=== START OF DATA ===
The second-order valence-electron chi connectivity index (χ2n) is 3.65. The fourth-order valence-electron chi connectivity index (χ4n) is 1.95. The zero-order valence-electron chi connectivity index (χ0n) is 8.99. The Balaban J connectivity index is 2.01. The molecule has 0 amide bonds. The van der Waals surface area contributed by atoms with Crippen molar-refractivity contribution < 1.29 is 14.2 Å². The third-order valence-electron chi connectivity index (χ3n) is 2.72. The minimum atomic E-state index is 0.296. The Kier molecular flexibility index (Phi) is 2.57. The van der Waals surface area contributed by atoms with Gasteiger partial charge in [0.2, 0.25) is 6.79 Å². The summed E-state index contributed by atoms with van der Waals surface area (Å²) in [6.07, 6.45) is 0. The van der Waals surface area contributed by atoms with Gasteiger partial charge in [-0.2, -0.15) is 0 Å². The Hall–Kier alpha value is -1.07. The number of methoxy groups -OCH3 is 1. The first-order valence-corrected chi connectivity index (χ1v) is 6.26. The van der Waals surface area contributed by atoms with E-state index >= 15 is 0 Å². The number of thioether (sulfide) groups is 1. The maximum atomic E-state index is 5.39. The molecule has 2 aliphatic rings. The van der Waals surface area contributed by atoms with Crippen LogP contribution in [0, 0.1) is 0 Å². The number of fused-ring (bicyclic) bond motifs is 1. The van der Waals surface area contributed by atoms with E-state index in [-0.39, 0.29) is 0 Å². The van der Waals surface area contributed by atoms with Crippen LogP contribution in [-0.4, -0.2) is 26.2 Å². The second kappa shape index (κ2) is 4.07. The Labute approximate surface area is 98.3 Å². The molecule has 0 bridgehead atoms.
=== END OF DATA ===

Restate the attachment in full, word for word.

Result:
The second-order valence-electron chi connectivity index (χ2n) is 3.65. The fourth-order valence-electron chi connectivity index (χ4n) is 1.95. The zero-order valence-electron chi connectivity index (χ0n) is 8.99. The Balaban J connectivity index is 2.01. The molecule has 0 amide bonds. The van der Waals surface area contributed by atoms with Crippen molar-refractivity contribution < 1.29 is 14.2 Å². The third-order valence-electron chi connectivity index (χ3n) is 2.72. The minimum atomic E-state index is 0.296. The Kier molecular flexibility index (Phi) is 2.57. The van der Waals surface area contributed by atoms with Gasteiger partial charge in [0.2, 0.25) is 6.79 Å². The summed E-state index contributed by atoms with van der Waals surface area (Å²) in [6.07, 6.45) is 0. The van der Waals surface area contributed by atoms with Gasteiger partial charge in [-0.2, -0.15) is 0 Å². The Hall–Kier alpha value is -1.07. The number of methoxy groups -OCH3 is 1. The first-order valence-corrected chi connectivity index (χ1v) is 6.26. The van der Waals surface area contributed by atoms with E-state index >= 15 is 0 Å². The number of thioether (sulfide) groups is 1. The maximum atomic E-state index is 5.39. The molecule has 2 aliphatic rings. The van der Waals surface area contributed by atoms with Crippen LogP contribution in [0, 0.1) is 0 Å². The number of fused-ring (bicyclic) bond motifs is 1. The van der Waals surface area contributed by atoms with E-state index in [-0.39, 0.29) is 0 Å². The van der Waals surface area contributed by atoms with Crippen LogP contribution in [-0.4, -0.2) is 26.2 Å². The second kappa shape index (κ2) is 4.07. The Labute approximate surface area is 98.3 Å². The molecule has 0 bridgehead atoms.